You have said that the romantic scenes between Salman and Katrina comes very naturally...
They really look good together, so the problem is that you have to write scenes which are not love scenes because if you write love scenes then those will look very clichéd on both of them. So I try and write real scenes which are about real things and real conversations and automatically just with the way they look at each other it becomes a love scene.
You are already working on the third franchise of Tiger.
Yes, I have kind of narrowed down a story for the third instalment of Tiger franchise but we haven’t made any announcement yet. I have shared that story with Salman and Adi (producer Aditya Chopra) and both are quite excited. So once Bharat gets out of my system, we will start working towards it.
As a director what is your take on the industry, how is it evolving? The monumental success of Raazi, Stree, Andhadhun, Badhaai Ho — the midsize films that defied the box office rules.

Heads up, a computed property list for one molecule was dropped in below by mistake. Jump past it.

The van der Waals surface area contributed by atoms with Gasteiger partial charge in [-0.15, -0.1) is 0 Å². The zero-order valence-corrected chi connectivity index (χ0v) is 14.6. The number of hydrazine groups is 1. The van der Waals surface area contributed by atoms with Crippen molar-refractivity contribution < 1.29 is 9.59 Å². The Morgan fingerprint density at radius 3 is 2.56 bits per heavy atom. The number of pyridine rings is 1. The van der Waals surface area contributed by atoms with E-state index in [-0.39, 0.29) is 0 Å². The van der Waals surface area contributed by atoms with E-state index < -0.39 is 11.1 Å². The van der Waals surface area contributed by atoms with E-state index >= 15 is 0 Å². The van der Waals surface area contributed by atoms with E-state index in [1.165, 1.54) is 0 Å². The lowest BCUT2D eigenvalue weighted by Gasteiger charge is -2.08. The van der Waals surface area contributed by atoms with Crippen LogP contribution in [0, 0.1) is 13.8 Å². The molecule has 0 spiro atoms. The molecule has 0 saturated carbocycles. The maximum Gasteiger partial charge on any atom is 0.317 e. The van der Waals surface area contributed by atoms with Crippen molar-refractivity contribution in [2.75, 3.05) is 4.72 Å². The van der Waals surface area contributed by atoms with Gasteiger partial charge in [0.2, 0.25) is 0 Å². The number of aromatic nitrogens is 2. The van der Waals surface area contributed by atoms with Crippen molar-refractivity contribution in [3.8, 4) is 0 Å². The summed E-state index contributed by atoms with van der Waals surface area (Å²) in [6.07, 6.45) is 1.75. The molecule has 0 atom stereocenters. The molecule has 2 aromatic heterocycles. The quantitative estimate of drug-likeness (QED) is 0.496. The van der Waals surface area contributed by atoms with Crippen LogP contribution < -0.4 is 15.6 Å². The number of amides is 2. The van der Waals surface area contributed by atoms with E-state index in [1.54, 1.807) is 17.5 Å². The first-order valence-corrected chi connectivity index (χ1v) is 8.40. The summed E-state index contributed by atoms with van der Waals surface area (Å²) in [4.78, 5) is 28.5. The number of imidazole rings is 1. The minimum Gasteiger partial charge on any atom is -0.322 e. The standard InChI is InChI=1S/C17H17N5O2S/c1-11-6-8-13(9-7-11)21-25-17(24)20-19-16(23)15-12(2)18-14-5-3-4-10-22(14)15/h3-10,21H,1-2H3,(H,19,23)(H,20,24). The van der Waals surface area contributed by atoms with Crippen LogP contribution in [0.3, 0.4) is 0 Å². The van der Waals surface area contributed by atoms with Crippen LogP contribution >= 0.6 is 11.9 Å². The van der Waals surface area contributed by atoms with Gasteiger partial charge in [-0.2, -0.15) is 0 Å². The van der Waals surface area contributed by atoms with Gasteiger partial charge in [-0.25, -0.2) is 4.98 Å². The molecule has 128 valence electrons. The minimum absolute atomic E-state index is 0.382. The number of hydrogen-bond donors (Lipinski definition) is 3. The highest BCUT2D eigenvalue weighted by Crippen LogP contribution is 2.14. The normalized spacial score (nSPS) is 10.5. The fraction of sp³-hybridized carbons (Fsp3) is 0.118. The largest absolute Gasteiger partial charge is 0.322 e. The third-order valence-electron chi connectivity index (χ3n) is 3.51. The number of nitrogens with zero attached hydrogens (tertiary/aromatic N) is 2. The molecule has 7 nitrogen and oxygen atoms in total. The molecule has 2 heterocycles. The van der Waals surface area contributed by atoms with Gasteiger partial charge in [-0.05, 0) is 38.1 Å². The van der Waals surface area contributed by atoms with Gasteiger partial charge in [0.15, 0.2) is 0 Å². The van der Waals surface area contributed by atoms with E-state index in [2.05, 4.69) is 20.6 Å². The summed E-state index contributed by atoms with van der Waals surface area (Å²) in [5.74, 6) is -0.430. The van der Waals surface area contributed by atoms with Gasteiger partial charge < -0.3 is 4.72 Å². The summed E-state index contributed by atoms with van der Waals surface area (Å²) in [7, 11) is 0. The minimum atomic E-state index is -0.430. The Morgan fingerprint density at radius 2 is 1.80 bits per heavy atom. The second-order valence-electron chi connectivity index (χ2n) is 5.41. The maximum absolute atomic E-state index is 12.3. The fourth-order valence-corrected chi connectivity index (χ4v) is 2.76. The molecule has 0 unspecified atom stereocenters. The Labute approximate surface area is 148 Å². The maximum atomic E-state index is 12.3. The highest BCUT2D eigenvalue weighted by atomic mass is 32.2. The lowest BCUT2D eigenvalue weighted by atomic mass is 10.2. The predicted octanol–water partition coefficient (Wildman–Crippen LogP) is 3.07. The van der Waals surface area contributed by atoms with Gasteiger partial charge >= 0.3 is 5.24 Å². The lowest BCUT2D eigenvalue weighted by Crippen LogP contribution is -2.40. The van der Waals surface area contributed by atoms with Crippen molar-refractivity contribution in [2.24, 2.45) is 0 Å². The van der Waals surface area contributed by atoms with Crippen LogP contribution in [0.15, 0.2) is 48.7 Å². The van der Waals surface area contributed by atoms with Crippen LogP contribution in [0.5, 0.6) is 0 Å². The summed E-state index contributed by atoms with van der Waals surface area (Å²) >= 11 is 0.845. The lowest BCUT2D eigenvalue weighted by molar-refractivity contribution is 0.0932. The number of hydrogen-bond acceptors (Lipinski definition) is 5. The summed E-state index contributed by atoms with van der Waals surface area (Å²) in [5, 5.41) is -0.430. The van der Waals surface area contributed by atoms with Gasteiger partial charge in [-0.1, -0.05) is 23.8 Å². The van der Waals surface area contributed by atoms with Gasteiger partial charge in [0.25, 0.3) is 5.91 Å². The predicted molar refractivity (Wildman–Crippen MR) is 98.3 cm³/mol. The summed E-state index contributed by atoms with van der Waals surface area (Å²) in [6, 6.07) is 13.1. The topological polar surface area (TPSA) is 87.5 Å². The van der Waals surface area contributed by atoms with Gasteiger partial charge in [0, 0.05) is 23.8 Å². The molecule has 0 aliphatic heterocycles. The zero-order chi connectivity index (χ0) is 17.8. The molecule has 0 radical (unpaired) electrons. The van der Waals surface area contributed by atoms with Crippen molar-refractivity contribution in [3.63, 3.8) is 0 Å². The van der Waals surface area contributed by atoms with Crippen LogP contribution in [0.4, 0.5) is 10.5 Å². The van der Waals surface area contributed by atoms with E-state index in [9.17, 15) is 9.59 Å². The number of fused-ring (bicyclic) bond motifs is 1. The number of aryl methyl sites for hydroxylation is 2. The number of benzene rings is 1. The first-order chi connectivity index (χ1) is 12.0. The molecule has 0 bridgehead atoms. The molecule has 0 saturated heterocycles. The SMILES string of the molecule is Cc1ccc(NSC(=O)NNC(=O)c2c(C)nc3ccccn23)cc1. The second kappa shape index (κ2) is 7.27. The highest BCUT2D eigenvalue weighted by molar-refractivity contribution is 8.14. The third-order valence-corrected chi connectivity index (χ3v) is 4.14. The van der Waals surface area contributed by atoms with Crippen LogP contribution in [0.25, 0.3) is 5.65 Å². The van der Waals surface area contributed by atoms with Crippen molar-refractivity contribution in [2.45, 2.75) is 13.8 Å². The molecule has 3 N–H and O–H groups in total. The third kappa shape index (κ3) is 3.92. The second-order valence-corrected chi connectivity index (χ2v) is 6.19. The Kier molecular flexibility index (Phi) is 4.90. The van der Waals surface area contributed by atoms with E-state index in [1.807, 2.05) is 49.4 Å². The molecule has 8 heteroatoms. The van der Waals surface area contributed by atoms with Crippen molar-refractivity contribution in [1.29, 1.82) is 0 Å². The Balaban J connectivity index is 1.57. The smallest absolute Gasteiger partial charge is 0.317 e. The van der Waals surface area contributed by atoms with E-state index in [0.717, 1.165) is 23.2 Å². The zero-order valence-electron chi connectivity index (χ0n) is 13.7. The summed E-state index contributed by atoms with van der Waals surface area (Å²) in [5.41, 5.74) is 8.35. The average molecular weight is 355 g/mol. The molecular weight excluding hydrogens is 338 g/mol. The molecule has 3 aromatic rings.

Content driven films have always worked. Deewar, Lagaan...these were all content driven films. Good film has only worked because it has a story, so let’s not start calling story content. Every time a director makes a film which is new for its times, is always going to work.
Who is your target audience for Bharat?
This is a pan India film, there is no target audience. From a seven-eight-year-old to a 100-plus, it has everyone in the film.
You may be wanting to work with other actors as well?
I really want to work with Aamir, Shah Rukh, Akshay, Ajay Devgn, Ranbir, Varun, Arjun — they are all very good actors. You just have to find the right story to do with them and then it all clicks, but right now ‘Bhai’ (Salman) is not leaving me (laughs).